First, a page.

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Contrast Media & Molecular Imaging
Volume 2018, Article ID 1269830, 9 pages
https://doi.org/10.1155/2018/1269830
Research Article

Preclinical In Vitro and In Vivo Evaluation of [18F]FE@SUPPY for Cancer PET Imaging: Limitations of a Xenograft Model for Colorectal Cancer

1Biomedical Imaging and Image-Guided Therapy, Division of Nuclear Medicine, Medical University of Vienna, Vienna, Austria
2Department of Pharmaceutical Technology and Biopharmaceutics, Faculty of Life Sciences, University of Vienna, Vienna, Austria
3Institute of Pathophysiology and Allergy Research, Center of Pathophysiology, Infectiology and Immunology, Medical University of Vienna, Vienna, Austria
4Department of Internal Medicine II, University Hospital Krems, Karl Landsteiner University of Health Sciences, Krems an der Donau, Austria
5Department of Radiation Oncology, Division of Medical Physics, Medical University of Vienna, Vienna, Austria
6Comparative Medicine, The Interuniversity Messerli Research Institute, The University of Veterinary Medicine Vienna, Medical University of Vienna, and University of Vienna, Vienna, Austria
7Department of Nutritional Sciences, Faculty of Life Sciences, University of Vienna, Vienna, Austria
8Department of Surgery, Surgical Research Laboratories, Medical University of Vienna, Vienna, Austria
9Institute of Organic Chemistry, University of Vienna, Vienna, Austria
10Department of Pharmaceutical Chemistry, Faculty of Life Sciences, University of Vienna, Vienna, Austria
11CBmed GmbH, Graz, Austria
12Ludwig Boltzmann Institute Applied Diagnostics, Vienna, Austria

Correspondence should be addressed to M. Mitterhauser; ta.ca.neiwinudem@resuahrettim.sukram

Received 23 November 2017; Accepted 27 December 2017; Published 13 February 2018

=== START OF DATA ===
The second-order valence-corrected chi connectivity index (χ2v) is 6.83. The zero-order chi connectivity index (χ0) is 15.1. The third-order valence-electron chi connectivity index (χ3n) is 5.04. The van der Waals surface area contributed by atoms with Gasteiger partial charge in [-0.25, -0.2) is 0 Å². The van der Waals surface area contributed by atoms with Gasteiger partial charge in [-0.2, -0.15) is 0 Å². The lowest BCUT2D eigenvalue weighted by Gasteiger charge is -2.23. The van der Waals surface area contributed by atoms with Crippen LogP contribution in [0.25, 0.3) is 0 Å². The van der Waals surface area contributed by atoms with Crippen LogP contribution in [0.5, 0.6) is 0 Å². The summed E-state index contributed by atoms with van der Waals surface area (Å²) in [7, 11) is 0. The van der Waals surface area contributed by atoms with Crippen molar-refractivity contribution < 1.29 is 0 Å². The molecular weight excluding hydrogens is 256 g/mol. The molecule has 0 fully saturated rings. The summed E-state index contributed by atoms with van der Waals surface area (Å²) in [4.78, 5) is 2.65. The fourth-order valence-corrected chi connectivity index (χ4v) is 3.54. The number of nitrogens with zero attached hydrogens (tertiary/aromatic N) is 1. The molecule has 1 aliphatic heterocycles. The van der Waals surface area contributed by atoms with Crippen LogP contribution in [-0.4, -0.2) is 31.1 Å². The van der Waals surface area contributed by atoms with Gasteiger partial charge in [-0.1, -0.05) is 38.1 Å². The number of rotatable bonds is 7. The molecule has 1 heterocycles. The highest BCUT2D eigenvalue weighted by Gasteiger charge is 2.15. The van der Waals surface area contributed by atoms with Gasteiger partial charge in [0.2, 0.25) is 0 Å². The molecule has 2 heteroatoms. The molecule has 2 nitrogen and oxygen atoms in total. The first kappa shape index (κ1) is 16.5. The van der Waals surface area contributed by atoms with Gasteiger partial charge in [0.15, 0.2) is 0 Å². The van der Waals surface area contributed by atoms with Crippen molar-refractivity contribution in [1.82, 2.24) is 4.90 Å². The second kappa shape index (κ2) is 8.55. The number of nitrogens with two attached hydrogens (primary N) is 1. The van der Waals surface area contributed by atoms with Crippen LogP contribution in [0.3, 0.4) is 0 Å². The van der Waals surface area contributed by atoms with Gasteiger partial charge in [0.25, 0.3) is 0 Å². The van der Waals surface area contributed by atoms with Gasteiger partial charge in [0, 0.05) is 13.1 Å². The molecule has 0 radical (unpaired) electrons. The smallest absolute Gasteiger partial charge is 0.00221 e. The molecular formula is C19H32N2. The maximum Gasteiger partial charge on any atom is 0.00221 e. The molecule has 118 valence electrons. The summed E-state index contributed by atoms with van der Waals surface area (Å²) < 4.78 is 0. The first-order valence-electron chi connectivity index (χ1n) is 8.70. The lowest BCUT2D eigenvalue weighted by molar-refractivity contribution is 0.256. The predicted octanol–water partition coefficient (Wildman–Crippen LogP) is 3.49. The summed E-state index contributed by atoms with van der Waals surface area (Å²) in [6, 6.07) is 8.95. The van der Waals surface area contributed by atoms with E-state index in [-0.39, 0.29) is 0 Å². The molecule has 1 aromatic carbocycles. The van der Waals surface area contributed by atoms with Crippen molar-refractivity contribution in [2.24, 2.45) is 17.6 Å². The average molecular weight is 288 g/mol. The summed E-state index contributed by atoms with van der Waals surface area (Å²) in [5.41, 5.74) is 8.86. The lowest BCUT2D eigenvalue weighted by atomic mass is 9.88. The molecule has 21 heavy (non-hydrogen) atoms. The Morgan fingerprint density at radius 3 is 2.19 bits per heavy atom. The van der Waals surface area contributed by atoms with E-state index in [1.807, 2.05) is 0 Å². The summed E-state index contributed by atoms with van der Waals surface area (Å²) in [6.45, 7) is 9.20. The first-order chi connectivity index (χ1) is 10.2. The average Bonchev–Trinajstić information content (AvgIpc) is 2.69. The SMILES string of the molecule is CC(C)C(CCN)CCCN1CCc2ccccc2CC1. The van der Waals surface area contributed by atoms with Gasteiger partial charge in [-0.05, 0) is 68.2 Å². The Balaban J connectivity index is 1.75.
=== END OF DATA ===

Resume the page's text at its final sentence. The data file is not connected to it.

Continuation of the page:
Academic Editor: Giorgio Biasiotto

Copyright © 2018 T. Balber et al. This is an open access article distributed under the Creative Commons Attribution License, which permits unrestricted use, distribution, and reproduction in any medium, provided the original work is properly cited.

Abstract

Molecular imaging probes such as PET-tracers have the potential to improve the accuracy of tumor characterization by directly visualizing the biochemical situation. Thus, molecular changes can be detected early before morphological manifestation. The A3 adenosine receptor (A3AR) is described to be highly expressed in colon cancer cell lines and human colorectal cancer (CRC), suggesting this receptor as a tumor marker. The aim of this preclinical study was the evaluation of FE@SUPPY as a PET-tracer for CRC using in vitro imaging and in vivo PET imaging. First, affinity and selectivity of FE@SUPPY and its metabolites were determined, proving the favorable binding profile of FE@SUPPY. The human adenocarcinoma cell line HT-29 was characterized regarding its hA3AR expression and was subsequently chosen as tumor graft. Promising results regarding the potential of FE@SUPPY as a PET-tracer for CRC imaging were obtained by autoradiography as ≥2.3-fold higher accumulation of FE@SUPPY was found in CRC tissue compared to adjacent healthy colon tissue from the same patient. Nevertheless, first in vivo studies using HT-29 xenografts showed insufficient tumor uptake due to (1) poor conservation of target expression in xenografts and (2) unfavorable pharmacokinetics of FE@SUPPY in mice. We therefore conclude that HT-29 xenografts are not adequate to visualize hA3ARs using FE@SUPPY.